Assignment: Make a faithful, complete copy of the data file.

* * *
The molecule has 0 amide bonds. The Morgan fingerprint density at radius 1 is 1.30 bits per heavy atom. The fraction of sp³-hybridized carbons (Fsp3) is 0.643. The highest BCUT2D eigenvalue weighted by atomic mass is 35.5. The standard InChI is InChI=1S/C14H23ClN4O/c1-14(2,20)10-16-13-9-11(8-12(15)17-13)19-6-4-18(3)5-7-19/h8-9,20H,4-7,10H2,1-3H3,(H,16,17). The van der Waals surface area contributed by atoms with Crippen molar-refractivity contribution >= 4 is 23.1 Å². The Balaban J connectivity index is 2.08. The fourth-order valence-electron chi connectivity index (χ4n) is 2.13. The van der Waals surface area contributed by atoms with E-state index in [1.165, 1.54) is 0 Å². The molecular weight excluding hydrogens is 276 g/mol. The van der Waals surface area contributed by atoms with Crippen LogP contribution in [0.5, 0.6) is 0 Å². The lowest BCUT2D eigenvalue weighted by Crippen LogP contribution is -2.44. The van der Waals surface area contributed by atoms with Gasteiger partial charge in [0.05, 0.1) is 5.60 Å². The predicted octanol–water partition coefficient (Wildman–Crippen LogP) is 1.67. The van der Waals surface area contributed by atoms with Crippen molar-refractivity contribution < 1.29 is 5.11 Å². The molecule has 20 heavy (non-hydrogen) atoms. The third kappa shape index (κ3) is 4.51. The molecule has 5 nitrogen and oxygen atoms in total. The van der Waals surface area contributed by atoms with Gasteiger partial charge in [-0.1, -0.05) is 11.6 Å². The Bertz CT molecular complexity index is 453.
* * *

The molecule has 0 amide bonds. The Morgan fingerprint density at radius 1 is 1.30 bits per heavy atom. The fraction of sp³-hybridized carbons (Fsp3) is 0.643. The highest BCUT2D eigenvalue weighted by atomic mass is 35.5. The standard InChI is InChI=1S/C14H23ClN4O/c1-14(2,20)10-16-13-9-11(8-12(15)17-13)19-6-4-18(3)5-7-19/h8-9,20H,4-7,10H2,1-3H3,(H,16,17). The van der Waals surface area contributed by atoms with Crippen molar-refractivity contribution >= 4 is 23.1 Å². The Balaban J connectivity index is 2.08. The fourth-order valence-electron chi connectivity index (χ4n) is 2.13. The van der Waals surface area contributed by atoms with E-state index in [1.165, 1.54) is 0 Å². The molecular weight excluding hydrogens is 276 g/mol. The van der Waals surface area contributed by atoms with Crippen LogP contribution in [0.5, 0.6) is 0 Å². The lowest BCUT2D eigenvalue weighted by Crippen LogP contribution is -2.44. The van der Waals surface area contributed by atoms with Gasteiger partial charge in [0.05, 0.1) is 5.60 Å². The predicted octanol–water partition coefficient (Wildman–Crippen LogP) is 1.67. The van der Waals surface area contributed by atoms with Crippen molar-refractivity contribution < 1.29 is 5.11 Å². The molecule has 20 heavy (non-hydrogen) atoms. The third kappa shape index (κ3) is 4.51. The molecule has 5 nitrogen and oxygen atoms in total. The van der Waals surface area contributed by atoms with Gasteiger partial charge in [-0.1, -0.05) is 11.6 Å². The Bertz CT molecular complexity index is 453.